The Historic 2019 Drought is Behind Us
Cowichan River at the fish counting fence. Kyle Christensen, MyCowichanValleyNow.com staff.
The worst drought season the Cowichan Valley has ever seen is finally in the rearview.
With next to no rain from that storm in January all the way through August, river tributaries dried up, the Cowichan River reached critically low levels, salmon fry was stranded in pools, and pumps were used to move water from Cowichan Lake into the river.
Catalyst Paper operates the Cowichan Weir and Manager of Environment with Catalyst Brian Houle says it’s hard to say when the next dry season will start, but the water licence has a specific date.
“The licence that Catalyst has, authorizing us to operate allows us to begin operating that dam April 1,” said Houle. “If we see the need to do something before April 1, the licence allows us to request that of our regulators.”
The 2019 drought in the Cowichan Valley is thought by many to be the worst drought ever experienced here and a low snowpack and no rain are the reasons why.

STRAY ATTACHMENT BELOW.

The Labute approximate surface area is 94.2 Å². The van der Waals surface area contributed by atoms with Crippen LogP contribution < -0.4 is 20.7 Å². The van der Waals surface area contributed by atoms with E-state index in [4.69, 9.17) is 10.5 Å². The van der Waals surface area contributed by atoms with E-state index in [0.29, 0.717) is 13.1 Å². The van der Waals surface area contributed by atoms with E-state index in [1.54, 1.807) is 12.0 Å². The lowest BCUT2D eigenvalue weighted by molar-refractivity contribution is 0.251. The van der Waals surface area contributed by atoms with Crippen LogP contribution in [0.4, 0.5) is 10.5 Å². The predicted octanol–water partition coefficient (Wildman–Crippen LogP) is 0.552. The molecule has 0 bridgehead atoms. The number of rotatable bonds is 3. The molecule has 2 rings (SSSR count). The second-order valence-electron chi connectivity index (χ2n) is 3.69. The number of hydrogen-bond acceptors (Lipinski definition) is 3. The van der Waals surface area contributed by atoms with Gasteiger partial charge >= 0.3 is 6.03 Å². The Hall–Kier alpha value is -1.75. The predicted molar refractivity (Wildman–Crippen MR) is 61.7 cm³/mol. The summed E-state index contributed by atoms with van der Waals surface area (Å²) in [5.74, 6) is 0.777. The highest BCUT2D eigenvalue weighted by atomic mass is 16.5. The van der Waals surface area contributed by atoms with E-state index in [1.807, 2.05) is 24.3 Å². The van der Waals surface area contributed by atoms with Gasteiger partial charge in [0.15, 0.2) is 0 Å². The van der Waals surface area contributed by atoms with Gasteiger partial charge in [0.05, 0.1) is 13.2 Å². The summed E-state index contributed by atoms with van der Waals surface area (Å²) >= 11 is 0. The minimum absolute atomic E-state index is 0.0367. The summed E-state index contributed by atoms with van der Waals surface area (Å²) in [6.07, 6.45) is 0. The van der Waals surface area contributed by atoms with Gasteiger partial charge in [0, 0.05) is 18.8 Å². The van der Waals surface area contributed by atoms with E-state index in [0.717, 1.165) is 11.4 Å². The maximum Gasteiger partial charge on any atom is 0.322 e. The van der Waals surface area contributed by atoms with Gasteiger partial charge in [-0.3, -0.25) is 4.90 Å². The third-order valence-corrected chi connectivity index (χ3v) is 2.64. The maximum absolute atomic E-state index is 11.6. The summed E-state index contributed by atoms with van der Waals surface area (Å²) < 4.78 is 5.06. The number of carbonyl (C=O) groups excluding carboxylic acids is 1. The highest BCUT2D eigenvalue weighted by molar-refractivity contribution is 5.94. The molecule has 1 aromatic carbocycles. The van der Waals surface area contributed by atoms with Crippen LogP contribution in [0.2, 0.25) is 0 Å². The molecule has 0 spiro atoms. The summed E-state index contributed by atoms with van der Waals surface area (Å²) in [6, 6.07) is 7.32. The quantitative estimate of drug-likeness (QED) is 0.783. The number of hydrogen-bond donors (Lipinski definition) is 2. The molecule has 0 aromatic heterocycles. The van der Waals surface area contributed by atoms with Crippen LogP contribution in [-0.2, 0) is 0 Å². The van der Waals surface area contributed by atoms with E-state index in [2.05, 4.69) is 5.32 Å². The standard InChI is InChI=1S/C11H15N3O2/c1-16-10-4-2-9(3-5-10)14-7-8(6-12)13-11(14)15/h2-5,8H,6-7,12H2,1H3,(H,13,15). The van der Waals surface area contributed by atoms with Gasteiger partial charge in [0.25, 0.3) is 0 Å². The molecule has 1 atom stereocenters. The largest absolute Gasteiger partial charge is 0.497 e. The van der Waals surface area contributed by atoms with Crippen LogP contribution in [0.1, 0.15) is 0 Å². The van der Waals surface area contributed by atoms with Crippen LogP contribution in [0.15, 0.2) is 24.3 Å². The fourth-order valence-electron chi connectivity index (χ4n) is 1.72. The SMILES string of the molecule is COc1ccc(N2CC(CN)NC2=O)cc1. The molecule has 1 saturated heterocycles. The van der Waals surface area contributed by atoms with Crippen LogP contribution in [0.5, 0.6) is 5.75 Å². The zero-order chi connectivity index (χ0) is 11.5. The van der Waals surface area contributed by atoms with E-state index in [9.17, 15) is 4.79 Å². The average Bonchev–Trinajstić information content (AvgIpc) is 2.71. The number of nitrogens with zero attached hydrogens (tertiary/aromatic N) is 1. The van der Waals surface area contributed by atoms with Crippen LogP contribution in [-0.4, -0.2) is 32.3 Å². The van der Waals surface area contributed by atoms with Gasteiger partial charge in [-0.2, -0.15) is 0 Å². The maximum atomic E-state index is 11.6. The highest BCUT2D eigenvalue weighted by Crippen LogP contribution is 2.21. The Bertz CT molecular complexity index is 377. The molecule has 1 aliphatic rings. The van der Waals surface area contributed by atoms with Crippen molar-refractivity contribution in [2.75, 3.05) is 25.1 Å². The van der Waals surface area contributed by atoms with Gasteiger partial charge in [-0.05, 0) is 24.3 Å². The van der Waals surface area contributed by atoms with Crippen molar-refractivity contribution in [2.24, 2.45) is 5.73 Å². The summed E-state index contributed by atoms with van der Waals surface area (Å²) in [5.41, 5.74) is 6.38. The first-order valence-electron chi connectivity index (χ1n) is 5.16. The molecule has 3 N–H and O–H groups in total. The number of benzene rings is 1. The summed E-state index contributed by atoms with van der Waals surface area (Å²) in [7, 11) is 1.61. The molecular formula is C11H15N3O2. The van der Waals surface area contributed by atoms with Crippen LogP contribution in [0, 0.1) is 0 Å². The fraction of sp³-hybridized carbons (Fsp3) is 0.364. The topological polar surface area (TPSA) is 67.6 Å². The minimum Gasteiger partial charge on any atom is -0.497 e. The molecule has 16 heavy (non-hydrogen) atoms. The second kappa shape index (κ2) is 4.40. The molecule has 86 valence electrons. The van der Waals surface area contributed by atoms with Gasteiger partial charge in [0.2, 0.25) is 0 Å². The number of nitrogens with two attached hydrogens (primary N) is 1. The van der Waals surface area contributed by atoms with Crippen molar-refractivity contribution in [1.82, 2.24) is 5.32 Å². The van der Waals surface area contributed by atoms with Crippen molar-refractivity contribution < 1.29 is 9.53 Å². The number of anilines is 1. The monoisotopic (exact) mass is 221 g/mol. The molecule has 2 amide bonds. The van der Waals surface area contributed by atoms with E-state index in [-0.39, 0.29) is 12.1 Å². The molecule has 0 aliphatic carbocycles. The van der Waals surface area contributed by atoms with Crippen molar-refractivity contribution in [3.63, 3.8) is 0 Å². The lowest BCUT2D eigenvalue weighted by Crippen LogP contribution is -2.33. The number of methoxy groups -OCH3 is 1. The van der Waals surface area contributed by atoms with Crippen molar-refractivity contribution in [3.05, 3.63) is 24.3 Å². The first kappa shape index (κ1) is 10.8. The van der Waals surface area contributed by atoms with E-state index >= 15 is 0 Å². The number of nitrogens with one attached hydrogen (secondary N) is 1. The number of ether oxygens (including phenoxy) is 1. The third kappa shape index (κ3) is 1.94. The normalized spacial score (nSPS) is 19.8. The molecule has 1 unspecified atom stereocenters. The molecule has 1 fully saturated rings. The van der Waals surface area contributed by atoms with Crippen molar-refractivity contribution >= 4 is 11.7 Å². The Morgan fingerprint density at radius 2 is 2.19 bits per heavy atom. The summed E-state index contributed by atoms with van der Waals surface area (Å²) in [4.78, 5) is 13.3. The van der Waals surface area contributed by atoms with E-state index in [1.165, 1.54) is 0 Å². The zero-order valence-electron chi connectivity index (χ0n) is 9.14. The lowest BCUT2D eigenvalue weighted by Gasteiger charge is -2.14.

Houle said we had about eight months with only trace precipitation.
“The weather dried up for the first time in January, we had a January storm and we really hadn’t had any rain from January until the rain we’ve been getting since September,” said Houle.
Salmon is not only present in the Cowichan River, but they are abundant.
Houle said the last salmon counts at the fence in the Cowichan River was 13,085, amazing when the expectation is somewhere in the ballpark of 6,000.